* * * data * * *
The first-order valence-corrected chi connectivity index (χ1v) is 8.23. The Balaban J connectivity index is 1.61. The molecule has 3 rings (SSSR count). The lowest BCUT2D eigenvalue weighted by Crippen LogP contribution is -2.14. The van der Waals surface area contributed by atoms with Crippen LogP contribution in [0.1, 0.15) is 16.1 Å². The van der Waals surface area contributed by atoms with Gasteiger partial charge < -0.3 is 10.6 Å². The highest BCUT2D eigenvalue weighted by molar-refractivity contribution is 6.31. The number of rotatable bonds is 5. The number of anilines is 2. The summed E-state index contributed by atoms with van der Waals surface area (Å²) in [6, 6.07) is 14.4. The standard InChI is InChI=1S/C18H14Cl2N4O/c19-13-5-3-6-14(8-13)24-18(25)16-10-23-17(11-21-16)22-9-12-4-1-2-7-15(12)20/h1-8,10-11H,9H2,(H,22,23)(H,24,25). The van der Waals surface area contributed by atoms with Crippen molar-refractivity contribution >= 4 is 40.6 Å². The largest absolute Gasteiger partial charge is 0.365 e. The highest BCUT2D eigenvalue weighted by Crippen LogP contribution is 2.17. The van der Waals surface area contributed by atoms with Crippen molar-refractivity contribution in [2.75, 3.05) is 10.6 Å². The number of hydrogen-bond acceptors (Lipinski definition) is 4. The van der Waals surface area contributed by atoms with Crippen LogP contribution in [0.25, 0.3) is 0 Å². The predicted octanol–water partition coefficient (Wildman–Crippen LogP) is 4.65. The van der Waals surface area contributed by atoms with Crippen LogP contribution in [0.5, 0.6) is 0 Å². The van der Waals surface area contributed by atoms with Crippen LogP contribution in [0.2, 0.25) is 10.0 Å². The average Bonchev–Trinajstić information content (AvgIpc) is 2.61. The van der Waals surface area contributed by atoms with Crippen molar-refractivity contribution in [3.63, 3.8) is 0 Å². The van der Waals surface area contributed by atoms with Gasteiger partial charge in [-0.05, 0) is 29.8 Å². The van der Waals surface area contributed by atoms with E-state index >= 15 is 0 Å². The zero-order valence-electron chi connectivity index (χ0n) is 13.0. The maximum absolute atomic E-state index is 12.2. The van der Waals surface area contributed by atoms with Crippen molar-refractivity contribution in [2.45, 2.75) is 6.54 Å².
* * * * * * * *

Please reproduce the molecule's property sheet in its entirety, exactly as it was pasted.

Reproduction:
The first-order valence-corrected chi connectivity index (χ1v) is 8.23. The Balaban J connectivity index is 1.61. The molecule has 3 rings (SSSR count). The lowest BCUT2D eigenvalue weighted by Crippen LogP contribution is -2.14. The van der Waals surface area contributed by atoms with Crippen LogP contribution in [0.1, 0.15) is 16.1 Å². The van der Waals surface area contributed by atoms with Gasteiger partial charge < -0.3 is 10.6 Å². The highest BCUT2D eigenvalue weighted by molar-refractivity contribution is 6.31. The number of rotatable bonds is 5. The number of anilines is 2. The summed E-state index contributed by atoms with van der Waals surface area (Å²) in [6, 6.07) is 14.4. The standard InChI is InChI=1S/C18H14Cl2N4O/c19-13-5-3-6-14(8-13)24-18(25)16-10-23-17(11-21-16)22-9-12-4-1-2-7-15(12)20/h1-8,10-11H,9H2,(H,22,23)(H,24,25). The van der Waals surface area contributed by atoms with Crippen molar-refractivity contribution >= 4 is 40.6 Å². The largest absolute Gasteiger partial charge is 0.365 e. The highest BCUT2D eigenvalue weighted by Crippen LogP contribution is 2.17. The van der Waals surface area contributed by atoms with Crippen molar-refractivity contribution in [2.75, 3.05) is 10.6 Å². The number of hydrogen-bond acceptors (Lipinski definition) is 4. The van der Waals surface area contributed by atoms with Crippen LogP contribution in [0.25, 0.3) is 0 Å². The predicted octanol–water partition coefficient (Wildman–Crippen LogP) is 4.65. The van der Waals surface area contributed by atoms with Crippen LogP contribution in [0.5, 0.6) is 0 Å². The van der Waals surface area contributed by atoms with Crippen LogP contribution in [0.2, 0.25) is 10.0 Å². The average Bonchev–Trinajstić information content (AvgIpc) is 2.61. The van der Waals surface area contributed by atoms with Crippen molar-refractivity contribution in [3.63, 3.8) is 0 Å². The van der Waals surface area contributed by atoms with Gasteiger partial charge in [-0.05, 0) is 29.8 Å². The van der Waals surface area contributed by atoms with E-state index >= 15 is 0 Å². The zero-order valence-electron chi connectivity index (χ0n) is 13.0. The maximum absolute atomic E-state index is 12.2. The van der Waals surface area contributed by atoms with Crippen molar-refractivity contribution in [2.45, 2.75) is 6.54 Å².